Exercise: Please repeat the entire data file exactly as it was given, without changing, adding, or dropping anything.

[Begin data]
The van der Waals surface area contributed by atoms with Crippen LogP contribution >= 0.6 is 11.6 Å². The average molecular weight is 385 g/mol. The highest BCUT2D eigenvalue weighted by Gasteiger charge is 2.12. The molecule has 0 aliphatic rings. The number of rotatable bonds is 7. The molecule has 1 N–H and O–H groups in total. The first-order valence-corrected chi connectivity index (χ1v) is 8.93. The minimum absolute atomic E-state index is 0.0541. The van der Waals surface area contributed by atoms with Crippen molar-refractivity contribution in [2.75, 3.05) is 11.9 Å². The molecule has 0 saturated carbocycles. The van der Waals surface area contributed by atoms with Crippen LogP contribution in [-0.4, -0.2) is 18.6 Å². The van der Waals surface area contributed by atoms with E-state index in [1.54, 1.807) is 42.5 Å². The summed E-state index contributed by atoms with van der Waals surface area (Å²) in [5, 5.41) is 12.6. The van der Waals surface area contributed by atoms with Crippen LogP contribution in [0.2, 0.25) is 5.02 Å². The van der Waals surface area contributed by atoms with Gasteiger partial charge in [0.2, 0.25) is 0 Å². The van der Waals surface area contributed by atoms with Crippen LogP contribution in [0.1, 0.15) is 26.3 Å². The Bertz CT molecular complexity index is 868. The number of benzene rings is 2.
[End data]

The van der Waals surface area contributed by atoms with Crippen LogP contribution >= 0.6 is 11.6 Å². The average molecular weight is 385 g/mol. The highest BCUT2D eigenvalue weighted by Gasteiger charge is 2.12. The molecule has 0 aliphatic rings. The number of rotatable bonds is 7. The molecule has 1 N–H and O–H groups in total. The first-order valence-corrected chi connectivity index (χ1v) is 8.93. The minimum absolute atomic E-state index is 0.0541. The van der Waals surface area contributed by atoms with Crippen molar-refractivity contribution in [2.75, 3.05) is 11.9 Å². The molecule has 0 saturated carbocycles. The van der Waals surface area contributed by atoms with Crippen LogP contribution in [-0.4, -0.2) is 18.6 Å². The van der Waals surface area contributed by atoms with E-state index in [1.54, 1.807) is 42.5 Å². The summed E-state index contributed by atoms with van der Waals surface area (Å²) in [5, 5.41) is 12.6. The van der Waals surface area contributed by atoms with Crippen LogP contribution in [0.2, 0.25) is 5.02 Å². The van der Waals surface area contributed by atoms with Gasteiger partial charge in [0.2, 0.25) is 0 Å². The van der Waals surface area contributed by atoms with Crippen LogP contribution in [0.1, 0.15) is 26.3 Å². The Bertz CT molecular complexity index is 868. The number of benzene rings is 2.